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457 reforms designed to reduce the abuse of the system yet DIAC has only brought 3 civil cases since scheme introduced years ago

The Gillard government announced changes to the 457 immigration visa system, purportedly to reduce any abuse of the scheme, and to “protect Australian workers.”

The Sydney Morning Herald reports that:

  1. the number of businesses found to have abused the scheme has steadily declined (reference: Sydney Morning Herald).
  2. only three businesses had civil cases brought against them for misuse of the 457 system.

Immigration and citizenship minister Brendan O’Connor explained that one of the key reasons for the reform was to eradicate the issue of rorts: “And the government has evidence that some employers – and I emphasise that word, some – are using 457 visas to discriminate against locals. This cannot continue.”

Former One Nation leader Pauline Hanson has supported Julia Gillard, with Ms Hanson telling the Australian Financial Review that foreign workers are necessary to fill gaps in the workforce, adding that it’s a necessity which shouldn’t have arisen if the Australian workforce had been developed properly.
Shadow minister for immigration and citizenship Scott Morrison said that skilled migration has benefited the country, writing in the Daily Telegraph that: “Under the Howard government, skilled migration increased from less than 30 per cent of our permanent migration program to almost 70 per cent, transforming immigration from a welfare program under Labor, to an economic program that boosted productivity and increased labour force participation. 457 visas played a critical role in this achievement.”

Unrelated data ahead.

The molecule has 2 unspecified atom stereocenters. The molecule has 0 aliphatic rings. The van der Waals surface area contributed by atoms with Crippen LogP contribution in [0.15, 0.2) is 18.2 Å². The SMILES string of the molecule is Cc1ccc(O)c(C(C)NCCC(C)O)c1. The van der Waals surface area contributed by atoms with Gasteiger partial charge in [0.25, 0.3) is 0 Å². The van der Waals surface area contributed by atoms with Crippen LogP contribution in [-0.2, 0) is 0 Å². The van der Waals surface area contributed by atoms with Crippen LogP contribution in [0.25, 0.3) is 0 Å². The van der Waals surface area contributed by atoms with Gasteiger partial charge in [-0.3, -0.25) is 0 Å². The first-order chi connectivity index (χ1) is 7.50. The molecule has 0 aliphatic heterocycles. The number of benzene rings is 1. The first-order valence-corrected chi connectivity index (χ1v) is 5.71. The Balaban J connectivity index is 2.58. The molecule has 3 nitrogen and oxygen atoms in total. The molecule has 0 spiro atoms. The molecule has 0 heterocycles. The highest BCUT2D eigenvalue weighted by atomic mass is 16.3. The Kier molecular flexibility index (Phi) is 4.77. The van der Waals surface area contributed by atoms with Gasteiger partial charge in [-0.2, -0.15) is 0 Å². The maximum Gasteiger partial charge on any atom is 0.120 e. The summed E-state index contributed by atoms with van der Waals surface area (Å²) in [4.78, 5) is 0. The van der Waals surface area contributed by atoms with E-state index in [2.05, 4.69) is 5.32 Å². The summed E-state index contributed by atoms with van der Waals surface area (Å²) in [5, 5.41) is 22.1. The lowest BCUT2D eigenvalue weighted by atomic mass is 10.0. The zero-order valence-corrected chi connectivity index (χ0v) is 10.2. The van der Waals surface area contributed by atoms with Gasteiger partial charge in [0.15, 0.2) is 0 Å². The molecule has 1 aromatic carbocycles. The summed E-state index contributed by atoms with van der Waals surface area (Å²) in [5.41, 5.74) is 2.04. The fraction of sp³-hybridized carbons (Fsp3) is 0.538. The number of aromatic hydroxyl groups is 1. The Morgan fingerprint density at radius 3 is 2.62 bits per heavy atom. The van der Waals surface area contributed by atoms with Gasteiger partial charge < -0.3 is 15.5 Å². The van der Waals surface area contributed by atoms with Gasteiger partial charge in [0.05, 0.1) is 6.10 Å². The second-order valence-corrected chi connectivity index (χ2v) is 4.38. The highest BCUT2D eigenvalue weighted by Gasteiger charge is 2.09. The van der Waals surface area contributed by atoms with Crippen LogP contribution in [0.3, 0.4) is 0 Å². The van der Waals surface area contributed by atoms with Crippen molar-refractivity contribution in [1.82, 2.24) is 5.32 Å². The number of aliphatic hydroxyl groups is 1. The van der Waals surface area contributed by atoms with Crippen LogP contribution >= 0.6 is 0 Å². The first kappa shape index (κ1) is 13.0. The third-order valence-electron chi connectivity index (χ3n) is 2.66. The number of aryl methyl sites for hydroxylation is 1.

Mr Morrison said at the Urban Development Institute of Australia (UDIA) Congress that increasing the nation’s population is sustainable if it is backed up by policies of a responsible government.

Of the recent revelations that Ms Gillard’s media director John McTernan is in Australia on a 457 visa, a spokesperson for her office told The Australian that there apparently is a link between the Coalition raising the issue and their need to avoid questions over their position on the carbon tax.

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